Assuring the privacy of personal health information is a key component of developing the demand for online resources among consumers. More than half of respondents to one survey said they were very concerned about their information falling into the hands of employers or health insurers. One expert explained that even though surveys have found concern about privacy among users, individuals may underestimate the risks that could be involved, particularly, in his perspective, from PHR sites maintained by private companies rather than by providers. Concerns about having health information stored online may be even higher among underserved minority populations. One focus group study found that such individuals might prefer to carry a “smart card” with health data rather than entering it online.
Privacy concerns and related legal issues may also limit the take-up of some applications among providers—for example, it may make them reluctant or unwilling to release test results or may stop them from communicating with patients via email if a secure messaging system is unavailable.
It is unclear the extent to which privacy concerns will continue to be a barrier for consumers. As one interviewee pointed out, two items that individuals like to keep private are health and finances. Many have overcome their concerns about finances and engage in online banking; could storing health information online similarly become less threatening over time? Research suggests that a smaller percentage of individuals (39%) who have a long history of going online experience high levels of concern about making online purchases, compared to new users (55%).
A thorough discussion of the policy options for addressing these privacy concerns is beyond the scope of this paper. One interviewee summarized two policy approaches—legislation mandating vendors’ responsibilities in following provisions like those in the Health Insurance Portability and Accountability Act; or a self-regulatory system with voluntary certification of privacy policies.
For consumers to use health tools they must be confident not only that their privacy will be maintained, but also that they will be using tools that are accurate and safe. Purchasing drugs online, for example, may take some time to gain traction because a 2004 survey found that only one in five Americans think such purchases are equally safe as in-person ones. Another study found a similar share (19%) of respondents said they trust health information a lot. This trust of online information varies by demographic characteristics; people with more education and higher incomes are more likely to trust it and individuals age 80 or older are particularly unlikely to express that type of confidence. (For context, a survey about general internet use found that 55% of internet users believe that most or all of the information on the internet is reliable and accurate, while less than 40% of non-users feel that way.)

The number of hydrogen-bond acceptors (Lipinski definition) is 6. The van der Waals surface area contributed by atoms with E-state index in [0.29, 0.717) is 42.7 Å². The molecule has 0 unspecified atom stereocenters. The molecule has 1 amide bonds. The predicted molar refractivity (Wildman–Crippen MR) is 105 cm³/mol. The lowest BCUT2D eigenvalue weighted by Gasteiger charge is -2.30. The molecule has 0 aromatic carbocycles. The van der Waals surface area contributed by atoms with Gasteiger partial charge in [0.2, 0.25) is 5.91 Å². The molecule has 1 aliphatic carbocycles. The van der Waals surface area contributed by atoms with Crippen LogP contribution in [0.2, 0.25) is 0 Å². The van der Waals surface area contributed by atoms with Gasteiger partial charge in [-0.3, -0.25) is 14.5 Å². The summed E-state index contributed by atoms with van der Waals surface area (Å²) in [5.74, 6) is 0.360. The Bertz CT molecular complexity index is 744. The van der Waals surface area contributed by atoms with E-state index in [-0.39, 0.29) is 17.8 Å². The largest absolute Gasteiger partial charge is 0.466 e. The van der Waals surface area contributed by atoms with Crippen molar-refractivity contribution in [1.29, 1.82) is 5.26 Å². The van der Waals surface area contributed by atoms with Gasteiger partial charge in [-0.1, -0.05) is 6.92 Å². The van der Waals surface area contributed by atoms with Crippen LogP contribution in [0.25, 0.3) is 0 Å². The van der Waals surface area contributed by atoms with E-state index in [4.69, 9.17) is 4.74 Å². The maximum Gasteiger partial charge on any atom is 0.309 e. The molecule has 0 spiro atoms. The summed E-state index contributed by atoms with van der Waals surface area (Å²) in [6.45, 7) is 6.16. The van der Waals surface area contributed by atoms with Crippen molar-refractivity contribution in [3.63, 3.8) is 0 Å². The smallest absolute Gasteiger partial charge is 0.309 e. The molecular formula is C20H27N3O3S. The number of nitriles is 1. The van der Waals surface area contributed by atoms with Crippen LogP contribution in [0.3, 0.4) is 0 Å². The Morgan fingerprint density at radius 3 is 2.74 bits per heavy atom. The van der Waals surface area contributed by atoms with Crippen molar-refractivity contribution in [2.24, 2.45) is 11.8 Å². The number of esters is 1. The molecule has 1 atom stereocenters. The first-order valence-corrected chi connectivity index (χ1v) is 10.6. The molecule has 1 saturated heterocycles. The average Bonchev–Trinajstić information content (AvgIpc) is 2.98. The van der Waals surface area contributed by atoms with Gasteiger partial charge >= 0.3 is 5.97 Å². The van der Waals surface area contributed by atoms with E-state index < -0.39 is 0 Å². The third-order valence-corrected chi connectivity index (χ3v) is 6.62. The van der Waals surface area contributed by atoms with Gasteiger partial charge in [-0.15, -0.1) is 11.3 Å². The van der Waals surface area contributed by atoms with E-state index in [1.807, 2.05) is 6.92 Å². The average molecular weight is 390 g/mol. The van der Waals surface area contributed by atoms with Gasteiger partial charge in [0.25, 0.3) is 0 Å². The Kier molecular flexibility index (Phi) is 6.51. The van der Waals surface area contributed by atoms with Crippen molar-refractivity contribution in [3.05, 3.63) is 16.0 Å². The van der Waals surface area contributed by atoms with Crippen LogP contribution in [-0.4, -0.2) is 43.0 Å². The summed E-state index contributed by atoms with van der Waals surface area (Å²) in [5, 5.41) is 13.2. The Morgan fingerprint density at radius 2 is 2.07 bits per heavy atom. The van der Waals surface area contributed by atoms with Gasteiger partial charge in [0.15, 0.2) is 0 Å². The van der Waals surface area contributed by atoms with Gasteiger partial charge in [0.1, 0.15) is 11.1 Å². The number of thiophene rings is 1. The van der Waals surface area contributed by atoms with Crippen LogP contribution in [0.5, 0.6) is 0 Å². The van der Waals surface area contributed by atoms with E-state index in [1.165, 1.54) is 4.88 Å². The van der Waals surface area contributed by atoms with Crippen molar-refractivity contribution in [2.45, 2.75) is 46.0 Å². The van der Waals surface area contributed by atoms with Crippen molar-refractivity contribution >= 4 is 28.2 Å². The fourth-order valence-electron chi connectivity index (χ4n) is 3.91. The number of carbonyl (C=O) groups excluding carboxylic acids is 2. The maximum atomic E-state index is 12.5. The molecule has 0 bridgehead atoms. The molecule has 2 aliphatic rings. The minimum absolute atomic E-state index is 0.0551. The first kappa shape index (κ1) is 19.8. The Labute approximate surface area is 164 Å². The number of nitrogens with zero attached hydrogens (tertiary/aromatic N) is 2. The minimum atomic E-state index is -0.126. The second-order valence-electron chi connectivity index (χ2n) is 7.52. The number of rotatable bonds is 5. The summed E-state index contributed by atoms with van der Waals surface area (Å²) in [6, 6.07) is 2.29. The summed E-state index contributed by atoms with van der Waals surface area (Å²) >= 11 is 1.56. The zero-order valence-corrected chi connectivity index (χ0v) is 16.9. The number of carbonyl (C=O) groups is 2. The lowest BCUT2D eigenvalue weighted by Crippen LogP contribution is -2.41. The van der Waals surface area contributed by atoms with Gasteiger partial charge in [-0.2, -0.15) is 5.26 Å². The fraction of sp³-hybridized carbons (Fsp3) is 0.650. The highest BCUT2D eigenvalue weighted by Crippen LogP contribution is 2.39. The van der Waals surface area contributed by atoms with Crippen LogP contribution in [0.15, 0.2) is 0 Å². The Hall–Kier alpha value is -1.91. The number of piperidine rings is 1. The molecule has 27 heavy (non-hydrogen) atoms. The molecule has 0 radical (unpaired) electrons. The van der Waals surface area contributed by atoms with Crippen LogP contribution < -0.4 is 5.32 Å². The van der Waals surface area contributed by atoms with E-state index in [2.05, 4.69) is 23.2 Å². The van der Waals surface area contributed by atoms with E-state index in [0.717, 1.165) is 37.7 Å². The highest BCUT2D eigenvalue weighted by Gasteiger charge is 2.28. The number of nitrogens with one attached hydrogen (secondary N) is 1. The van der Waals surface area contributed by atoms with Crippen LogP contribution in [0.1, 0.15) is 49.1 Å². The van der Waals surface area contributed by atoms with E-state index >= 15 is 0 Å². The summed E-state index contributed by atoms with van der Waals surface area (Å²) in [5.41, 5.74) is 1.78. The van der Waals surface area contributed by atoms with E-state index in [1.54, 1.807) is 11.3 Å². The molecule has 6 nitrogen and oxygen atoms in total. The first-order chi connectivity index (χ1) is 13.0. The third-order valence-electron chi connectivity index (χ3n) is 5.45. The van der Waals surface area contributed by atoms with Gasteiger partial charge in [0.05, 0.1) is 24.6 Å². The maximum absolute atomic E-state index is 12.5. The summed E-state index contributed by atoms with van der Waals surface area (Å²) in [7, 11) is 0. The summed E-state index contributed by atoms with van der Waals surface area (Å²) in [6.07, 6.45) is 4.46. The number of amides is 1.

Providers may also resist recommending online tools if they are uncertain of the quality of the information available online. Indeed one researcher suggested that the quality barrier may be more of an issue for health professionals than it is for consumers. It may be particularly difficult for providers to verify the accuracy of information in more complex tools. For example, because the underlying logic in decision support aids may not be transparent, it might not be possible for a doctor to determine if the site will provide the user with appropriate guidance. Also, one provider mentioned that concern over false information has thus far prevented his organization from including a non-moderated chat or discussion group feature that would connect patients to each other. He explained that information on a provider portal would be held to a higher threshold of accuracy than chat groups that operate on commercial sites, because consumers might have higher expectations about materials they access through their providers.
Additionally, individuals must find using health IT to be compelling. Our experts described some characteristics of consumer health IT that could increase its value in the eyes of users. Convenience and ease of use are key. This could involve reducing the amount of information a user must enter into a PHR, or enabling people to use mobile phones and PDAs. Also, several experts expressed that applications need to be consumer-centered and provide information or services tailored to individuals. Helping individuals access the information and tools that are most appropriate for them individually may prevent the confusion that can come from exposure to an “information glut.”